And then our first experience of budget European airline Easyjet happened. Everything was going smoothly, we taxied to the runway, ignored the air hostesses inflight safety announcement and waited for takeoff. Then we were informed that we were returning to the gate for an unknown reason. Two hours later we are ready to takeoff after the first officer was replaced due to his wife being heavily pregnant and the plane refueled. Yes, we have asked the obvious question several times. just why did he go to work that day if she was so pregnant that he couldn't fly away for 5 hours or so? Anyway it enabled me to read a book and our socks to dry out.
From the moment we arrived in Budapest we were quite taken with the place. If I'm honest I was quite taken with the place before we even left Perth, but the reality didn't disappoint and the two days went far too quickly.
Budapest is the capital city of Hungary, a country that was once a major part of the Austro-Hungarian Empire and sided with Hitler in the early part of the 20th Century. Post WWII it was left in the hands of Uncle Joe Stalin and his merry band of Communists (very well handled by the capitalist Allies don't you think?) Situated on the banks of the River Danube it has been voted Most Livable City in Central & Eastern Europe, 7th Most Idyllic European City and 9th Most Beautiful City in the world.
If there are 8 more beautiful cities than Budapest I'd be surprised. We wandered around in constant awe to the point where the thesaurus was empty of superlatives and throats were sore from making non-verbal exclamations of pleasure.
Vistas, statuary and architecture all amaze the artistic eye, museums were fascinating and extremely well curated, the weather was beautiful and the people pleasant. As a speaker of only one language we got on very well thanks to large majority of educated Hungarians willing to ignore our ignorance of their language and we were very impressed by the youthful vibrance of the place. Sure there was a homeless problem, I witnessed one man using an empty tuna tin as a cushion whilst he slept on a vent from the world's second oldest metro system at 11am but then all cities have a homeless problem and none of the Hungarians seemed to have sunk low enough to beg tourists for change.
Leah loves to take photos, we have just looked through 500 pictures taken from 3 cameras over 2 days in Budapest. In most situations with digital photography you might take many more photos than necessary because it's all so easy but even if we'd had film we might have spent a fortune on taking pictures of the beauty of Budapest. This is some pictures of us in Budapest:
We ended up running out of time, with so many things we wanted to see and do on our pre-trip itinerary fighting with things we discovered upon arrival for our attention we could easily have spent a week of 14 hour days sightseeing. Instead we took it easy, relaxed in to it and spent some quality time in some very interesting places.
The Hospital in the Rock was initially a hospital built in a natural cave system and only saw use during WWII and for a short period during the 1956 Hungarian anti-Communist Revolution. During the Cold War it was turned in to a classified military nuclear bunker and despite the death of Communism in 1989 remained classified in to the 21st Century. Incredibly a husband and wife team remained on staff, changing the bed sheets et al fortnightly for nearly 50 years despite the hospital/bunker never being used. The guided tour was in English and both fascinating and a little disturbing, and the rooms are all displayed to best effect with a morbidly humorous collection of wax figures playing doctors, soldiers, nurses, and patients - a fun game to play was 'spot the horrifying injury'. Unfortunately we weren't allowed to take pictures but there are a few official snaps to show off and if you're ever in the area it is a tour well worth taking, not least because it is the only non-government funded museum in the city.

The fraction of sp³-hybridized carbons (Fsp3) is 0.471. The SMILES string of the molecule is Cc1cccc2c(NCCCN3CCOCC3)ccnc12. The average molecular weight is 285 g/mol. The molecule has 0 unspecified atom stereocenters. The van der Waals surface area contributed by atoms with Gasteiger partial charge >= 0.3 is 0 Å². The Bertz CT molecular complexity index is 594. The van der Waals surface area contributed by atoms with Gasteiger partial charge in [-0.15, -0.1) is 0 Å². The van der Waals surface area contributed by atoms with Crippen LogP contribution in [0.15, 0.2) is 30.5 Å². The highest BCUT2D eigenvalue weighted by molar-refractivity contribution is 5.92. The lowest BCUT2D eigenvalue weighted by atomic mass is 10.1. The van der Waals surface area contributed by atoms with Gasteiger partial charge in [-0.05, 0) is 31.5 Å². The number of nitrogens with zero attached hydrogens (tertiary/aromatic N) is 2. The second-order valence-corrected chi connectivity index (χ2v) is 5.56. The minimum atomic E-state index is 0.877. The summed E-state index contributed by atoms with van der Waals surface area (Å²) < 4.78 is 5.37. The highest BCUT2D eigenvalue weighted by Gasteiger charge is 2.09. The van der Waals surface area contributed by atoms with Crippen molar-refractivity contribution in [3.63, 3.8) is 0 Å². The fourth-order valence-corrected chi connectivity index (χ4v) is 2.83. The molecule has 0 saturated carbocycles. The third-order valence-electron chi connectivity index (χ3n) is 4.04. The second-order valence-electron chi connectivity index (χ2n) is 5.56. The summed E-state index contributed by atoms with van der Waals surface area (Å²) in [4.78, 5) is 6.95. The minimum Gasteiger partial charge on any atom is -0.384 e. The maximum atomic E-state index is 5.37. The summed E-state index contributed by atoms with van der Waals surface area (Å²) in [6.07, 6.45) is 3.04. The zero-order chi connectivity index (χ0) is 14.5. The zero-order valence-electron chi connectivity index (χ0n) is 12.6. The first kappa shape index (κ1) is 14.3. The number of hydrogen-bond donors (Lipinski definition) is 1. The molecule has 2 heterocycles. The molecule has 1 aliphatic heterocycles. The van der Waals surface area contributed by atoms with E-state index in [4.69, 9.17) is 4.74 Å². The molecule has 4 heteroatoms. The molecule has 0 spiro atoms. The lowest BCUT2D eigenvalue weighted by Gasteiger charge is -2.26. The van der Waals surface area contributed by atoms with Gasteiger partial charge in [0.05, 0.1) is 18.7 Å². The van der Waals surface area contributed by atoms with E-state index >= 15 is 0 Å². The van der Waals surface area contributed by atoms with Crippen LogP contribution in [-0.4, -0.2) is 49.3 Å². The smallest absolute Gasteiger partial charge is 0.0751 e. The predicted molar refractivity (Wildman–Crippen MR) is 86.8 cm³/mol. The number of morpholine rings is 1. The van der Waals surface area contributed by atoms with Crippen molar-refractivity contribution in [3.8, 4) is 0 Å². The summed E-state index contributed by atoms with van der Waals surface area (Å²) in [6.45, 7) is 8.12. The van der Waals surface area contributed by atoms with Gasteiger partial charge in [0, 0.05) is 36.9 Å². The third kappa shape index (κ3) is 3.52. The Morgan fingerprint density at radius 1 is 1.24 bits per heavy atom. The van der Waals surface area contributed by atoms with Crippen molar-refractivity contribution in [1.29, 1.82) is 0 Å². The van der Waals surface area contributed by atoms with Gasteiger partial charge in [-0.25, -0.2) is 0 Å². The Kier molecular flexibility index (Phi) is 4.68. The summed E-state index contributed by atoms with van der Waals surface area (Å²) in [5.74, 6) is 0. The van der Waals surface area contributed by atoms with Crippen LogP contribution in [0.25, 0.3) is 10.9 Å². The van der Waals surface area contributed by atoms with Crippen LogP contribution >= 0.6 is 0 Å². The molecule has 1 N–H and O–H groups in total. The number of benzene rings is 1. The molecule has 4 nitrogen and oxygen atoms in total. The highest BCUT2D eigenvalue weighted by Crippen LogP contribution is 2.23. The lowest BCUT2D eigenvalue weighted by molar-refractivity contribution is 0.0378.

Memento Park is a purpose built tourist destination/education centre designed to promote free thinking about the legacy of Communism in Hungary without the need for irony or attempting to turn it all in to a joke. The use of statues as symbolism and propoganda was prevalent during the Communist era and the design of the park uses the same tactics reflected back on them to show the fallacy of Stalin-era Communism. Our tour guide was a very entertaining woman with a fine grasp of the English language and a playful sense of humour. That we were the only two people laughing along was quite surprising. I guess for some Americans it's still not OK to laugh at Communism.
One of the final places we visited was the Bedo-Haz, a quite wonderful piece of Art Nouveau whimsy turned in to a cafe/museum. This was one place where photography was allowed so we went a little crazy, touching was not frowned upon either but I think we largely managed to resist and there were a fair few items that were on sale too, which was easy to avoid thanks to heavy shipping costs to Australia.
One last major site ended up being squeezed in at the end of the trip before dashing to the airport. It deserved more time but with the large quantity of noisy schoolkids everywhere we turned The House of Terror probably wouldn't have been something we could have coped with for much longer than we did anyway. The site used by both the Nazis and Communists to interrogate and torture pretty much anyone they felt like and turned in to a museum/commemorative site this is one place that has the power to haunt you if you let it. A selection of exhibitions curated and presented with great skill you do not even need the information sheets provided at the start of each room to feel the desired effect or understand what the intended statement was.